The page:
By Ed Arvidson

Twenty years ago, much of the wine consumed in the United States was Chablis, Burgundy, and Rosé. These beverages were unmistakably wine, and, if from a good winery, they were often pleasant. These wines were almost always a blend of different grape varietals.

Blending allowed the winemaker to produce a consistent beverage in the bottle, even if the characteristics of certain varietals were not exceptional that year. A good winemaker could change the ratio of wines being combined to manipulate the taste of the finished blend. Unfortunately, the superior characteristics of any one grape type could not be fully appreciated.

In recent years people have moved beyond the red, white, and rosé mentality. They now ask for Merlots, Cabernets, Pinot Noirs, Chardonnays, Sauvignon Blancs, and Rieslings (to name just a few). We have discovered that each varietal possesses individual characteristics, which are, for the most part, far more interesting and distinctive when left unblended. Most of us have also discovered that significant differences can exist between grapes of the same varietal. Variables such as plant genetics, location of the vineyard, and the weather during the growing season can dramatically change the taste of grapes from region to region. Beyond national origins, we have come to understand that some areas (like the Napa Valley in California) and even individual vineyards within a region, can produce wines with significant differences in quality.

The world of coffee is exactly like the world of wine. Many factors affect the quality and character of the beans you buy. A coffee bean is the seed of a cherry that grows on a tree. Like grapes, the genetic strain of the plant and its unique adaptation to the environment profoundly influence the character of the final product.

The World's Coffee Regions
There are three major flavor regions in the world of coffee: the Americas, Africa, and Indonesia.

American coffees are those grown in Central and South American countries, including, but not limited to, Brazil, Colombia, Mexico, Guatemala and Costa Rica. These coffees have the flavor characteristics that people in the United States are most familiar with. These coffees are described as "crisp" and "clean," with "good acid" (a bright aftertaste). At some point in your life you probably had a great cup of that "mountain grown" coffee, maybe even at a gas station! It was at that precise moment you were fortunate enough to receive a freshly brewed cup, from fresh-roasted ground coffee, brewed through reasonably clean equipment. The flavors you tasted typify the best characteristics of American coffees.

Africa, the motherland of coffee, produces coffees that possess wild and fruity flavor characteristics. Ethiopia, Kenya, Yemen and Tanzania typically produce high quality coffees with distinct flavors. Good coffees from Kenya can possess intense "wine-like" flavors and the aftertaste can be reminiscent of a sip of fine chardonnay. Coffees from Ethiopia can have "floral," "spice," or "chocolate" overtones. African coffees also have good levels of acidity, and produce a lingering aftertaste.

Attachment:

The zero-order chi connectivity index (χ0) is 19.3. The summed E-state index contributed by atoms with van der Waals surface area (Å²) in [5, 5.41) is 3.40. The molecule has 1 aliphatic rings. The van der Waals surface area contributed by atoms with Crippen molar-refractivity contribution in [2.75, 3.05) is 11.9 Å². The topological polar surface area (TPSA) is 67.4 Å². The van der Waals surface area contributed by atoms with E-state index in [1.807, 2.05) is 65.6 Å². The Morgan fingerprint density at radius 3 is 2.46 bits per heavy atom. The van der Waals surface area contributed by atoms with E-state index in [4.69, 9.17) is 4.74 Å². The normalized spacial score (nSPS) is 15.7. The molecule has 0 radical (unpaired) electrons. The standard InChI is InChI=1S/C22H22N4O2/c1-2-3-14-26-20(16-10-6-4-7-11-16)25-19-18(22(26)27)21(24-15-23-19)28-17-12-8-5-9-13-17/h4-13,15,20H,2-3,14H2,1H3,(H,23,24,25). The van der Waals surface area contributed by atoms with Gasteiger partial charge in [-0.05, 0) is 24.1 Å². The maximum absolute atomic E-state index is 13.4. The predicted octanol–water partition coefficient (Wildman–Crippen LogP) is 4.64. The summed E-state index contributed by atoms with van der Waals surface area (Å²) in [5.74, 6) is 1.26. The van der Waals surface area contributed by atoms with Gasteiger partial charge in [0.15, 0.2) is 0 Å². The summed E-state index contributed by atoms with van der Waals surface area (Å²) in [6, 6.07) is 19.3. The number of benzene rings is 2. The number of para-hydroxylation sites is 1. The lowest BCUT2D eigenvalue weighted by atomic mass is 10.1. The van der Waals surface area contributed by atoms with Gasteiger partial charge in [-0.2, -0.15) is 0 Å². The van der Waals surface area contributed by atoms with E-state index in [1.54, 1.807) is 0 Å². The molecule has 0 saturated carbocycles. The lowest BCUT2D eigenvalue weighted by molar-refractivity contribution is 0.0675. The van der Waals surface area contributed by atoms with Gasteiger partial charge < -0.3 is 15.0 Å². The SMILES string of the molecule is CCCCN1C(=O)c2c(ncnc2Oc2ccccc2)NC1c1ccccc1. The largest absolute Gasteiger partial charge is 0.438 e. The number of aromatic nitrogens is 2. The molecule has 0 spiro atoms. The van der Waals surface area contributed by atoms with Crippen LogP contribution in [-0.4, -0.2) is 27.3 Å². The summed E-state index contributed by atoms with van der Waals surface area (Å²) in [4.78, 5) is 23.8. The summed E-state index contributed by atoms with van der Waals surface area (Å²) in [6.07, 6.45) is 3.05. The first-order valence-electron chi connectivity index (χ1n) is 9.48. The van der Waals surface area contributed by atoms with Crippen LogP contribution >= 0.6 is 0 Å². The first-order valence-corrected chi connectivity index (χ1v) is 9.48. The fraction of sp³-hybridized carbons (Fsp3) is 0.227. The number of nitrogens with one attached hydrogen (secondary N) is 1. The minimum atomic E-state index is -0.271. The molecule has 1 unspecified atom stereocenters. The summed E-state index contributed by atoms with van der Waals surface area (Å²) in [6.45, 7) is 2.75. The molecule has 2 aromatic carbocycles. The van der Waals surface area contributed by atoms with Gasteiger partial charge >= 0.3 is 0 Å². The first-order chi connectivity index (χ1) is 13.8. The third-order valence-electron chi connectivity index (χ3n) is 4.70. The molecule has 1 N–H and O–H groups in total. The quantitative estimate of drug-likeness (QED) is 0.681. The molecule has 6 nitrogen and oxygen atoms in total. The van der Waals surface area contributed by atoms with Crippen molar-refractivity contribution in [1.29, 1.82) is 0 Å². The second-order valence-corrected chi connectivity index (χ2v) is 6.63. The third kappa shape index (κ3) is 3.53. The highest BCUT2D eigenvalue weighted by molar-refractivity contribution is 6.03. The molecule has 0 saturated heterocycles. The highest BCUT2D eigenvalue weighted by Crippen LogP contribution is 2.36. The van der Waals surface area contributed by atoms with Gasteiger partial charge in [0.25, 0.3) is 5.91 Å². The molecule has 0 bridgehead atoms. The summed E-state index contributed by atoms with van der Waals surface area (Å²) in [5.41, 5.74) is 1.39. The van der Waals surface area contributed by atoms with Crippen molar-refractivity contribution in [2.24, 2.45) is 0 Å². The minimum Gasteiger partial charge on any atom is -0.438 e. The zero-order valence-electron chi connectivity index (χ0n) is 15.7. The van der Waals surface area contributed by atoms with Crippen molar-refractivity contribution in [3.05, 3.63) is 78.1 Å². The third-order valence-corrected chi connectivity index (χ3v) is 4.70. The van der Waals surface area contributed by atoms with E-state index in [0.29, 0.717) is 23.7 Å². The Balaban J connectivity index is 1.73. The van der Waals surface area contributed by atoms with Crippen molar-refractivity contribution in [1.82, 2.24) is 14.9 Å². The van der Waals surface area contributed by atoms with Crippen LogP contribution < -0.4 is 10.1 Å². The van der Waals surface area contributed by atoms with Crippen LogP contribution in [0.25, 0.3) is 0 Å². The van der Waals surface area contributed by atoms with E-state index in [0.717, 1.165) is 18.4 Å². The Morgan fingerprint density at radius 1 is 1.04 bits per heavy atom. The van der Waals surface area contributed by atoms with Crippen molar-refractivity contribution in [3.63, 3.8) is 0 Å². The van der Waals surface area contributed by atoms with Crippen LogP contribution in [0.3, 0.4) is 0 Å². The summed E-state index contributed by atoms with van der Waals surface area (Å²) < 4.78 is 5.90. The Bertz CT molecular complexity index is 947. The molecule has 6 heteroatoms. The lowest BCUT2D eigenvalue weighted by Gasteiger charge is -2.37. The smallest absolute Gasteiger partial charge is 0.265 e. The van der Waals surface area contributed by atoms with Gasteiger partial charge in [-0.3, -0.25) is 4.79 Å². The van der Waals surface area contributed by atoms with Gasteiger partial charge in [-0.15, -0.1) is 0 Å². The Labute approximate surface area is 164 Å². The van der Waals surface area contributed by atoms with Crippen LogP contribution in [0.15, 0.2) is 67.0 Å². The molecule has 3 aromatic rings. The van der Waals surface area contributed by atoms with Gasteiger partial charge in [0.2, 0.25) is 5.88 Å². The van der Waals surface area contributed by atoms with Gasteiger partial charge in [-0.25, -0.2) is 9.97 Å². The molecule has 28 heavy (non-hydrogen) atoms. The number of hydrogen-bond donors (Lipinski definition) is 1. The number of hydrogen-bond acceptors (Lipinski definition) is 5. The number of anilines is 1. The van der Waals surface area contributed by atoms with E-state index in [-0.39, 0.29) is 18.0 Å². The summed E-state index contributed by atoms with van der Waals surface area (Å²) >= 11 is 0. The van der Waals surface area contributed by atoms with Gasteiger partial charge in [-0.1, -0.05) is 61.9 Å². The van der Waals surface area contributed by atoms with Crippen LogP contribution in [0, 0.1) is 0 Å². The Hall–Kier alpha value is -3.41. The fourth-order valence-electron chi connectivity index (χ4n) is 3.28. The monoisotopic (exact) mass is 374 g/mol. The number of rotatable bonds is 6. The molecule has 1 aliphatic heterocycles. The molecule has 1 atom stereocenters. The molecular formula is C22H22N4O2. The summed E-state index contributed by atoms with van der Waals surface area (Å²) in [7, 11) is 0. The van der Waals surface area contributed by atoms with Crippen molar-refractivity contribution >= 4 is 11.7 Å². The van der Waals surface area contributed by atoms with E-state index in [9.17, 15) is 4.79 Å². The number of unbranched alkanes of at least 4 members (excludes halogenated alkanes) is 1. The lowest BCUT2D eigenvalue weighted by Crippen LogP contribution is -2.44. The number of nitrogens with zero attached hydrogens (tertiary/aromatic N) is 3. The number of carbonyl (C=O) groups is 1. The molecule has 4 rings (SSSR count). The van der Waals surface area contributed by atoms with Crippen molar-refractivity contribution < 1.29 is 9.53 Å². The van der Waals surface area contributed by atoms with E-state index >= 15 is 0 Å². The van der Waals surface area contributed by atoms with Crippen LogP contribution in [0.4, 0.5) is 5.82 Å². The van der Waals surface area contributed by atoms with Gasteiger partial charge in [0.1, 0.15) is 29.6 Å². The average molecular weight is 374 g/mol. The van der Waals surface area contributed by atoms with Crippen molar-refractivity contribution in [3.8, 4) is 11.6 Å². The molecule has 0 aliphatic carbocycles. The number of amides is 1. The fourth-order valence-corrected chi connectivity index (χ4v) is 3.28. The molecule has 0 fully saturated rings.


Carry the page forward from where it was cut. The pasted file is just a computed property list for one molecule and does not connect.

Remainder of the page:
Indonesian coffees encompass coffees from Sumatra, Java, and Celebes. Coffees from India are also considered Indonesian in character. These coffees tend to have a heavy body and mild acidity and coat the mouth with luscious flavors. Some green beans in India are actually tempered by monsoon winds blowing through the coffee warehouse. This process reduces acidity even further and transforms the raw beans from green to a grayish-blue. Indonesian coffees are a delight at the end of a meal.

Within each country that produces coffee there are numerous growing regions, each with multiple plantations, each producing a different coffee. Sometimes these differences are indistinguishable, but at other times, they can be dramatic. The perfect genetic strain of the arabica plant, the perfect slope, soil composition, fertilizer, sun, shade, rain, picking and cultivation methods all determine the quality of the finished product.

Then comes processing, sorting, grading, roasting, storage, and, finally, brewing... after which, just maybe, you can enjoy the finished product. Unless, of course, you taste coffee roasted two months ago instead of two days ago, and/or the person who prepared the coffee did not understand the correct parameters of brewing, and/or the brewing equipment wasn’t clean! As you can see, many variables affect final cup character!

Get Educated!
Preparing your own coffee at home will give you control over many of the elements in your tasting experiments. Educating yourself about coffees will greatly increase your enjoyment. Check out the Bellissimo Coffee Infogroup Web site and in particular the video The Art of Coffee, packed with 70 minutes of useful information that can greatly improve your coffee drinking experiences.

So next time you enter a gourmet coffee store, take home a quarter or half pound of some exotic sounding coffee and brew it up! Keep tasting notes. Be patient, and realize that finding great coffees is like finding great bottles of wine: sometimes it takes a few trys.

I suggest trying coffees from the three different flavor regions of the world first. Determine which region has the flavor characteristics that are most appealing to you. Then, start trying coffees from the different countries within that global region. If you decide you like Ethiopian the best, try the coffees from its specific growing regions like Harrar or Yirgacheffe. Try coffees from the same region from different roasters. You'll find out that there is a whole world of wonderful waiting for you to discover them.

Ed Arvidson has written for several coffee industry periodicals and has appeared as a frequent seminar speaker at industry trade shows on coffee preparation and business operations. He can be reached at .

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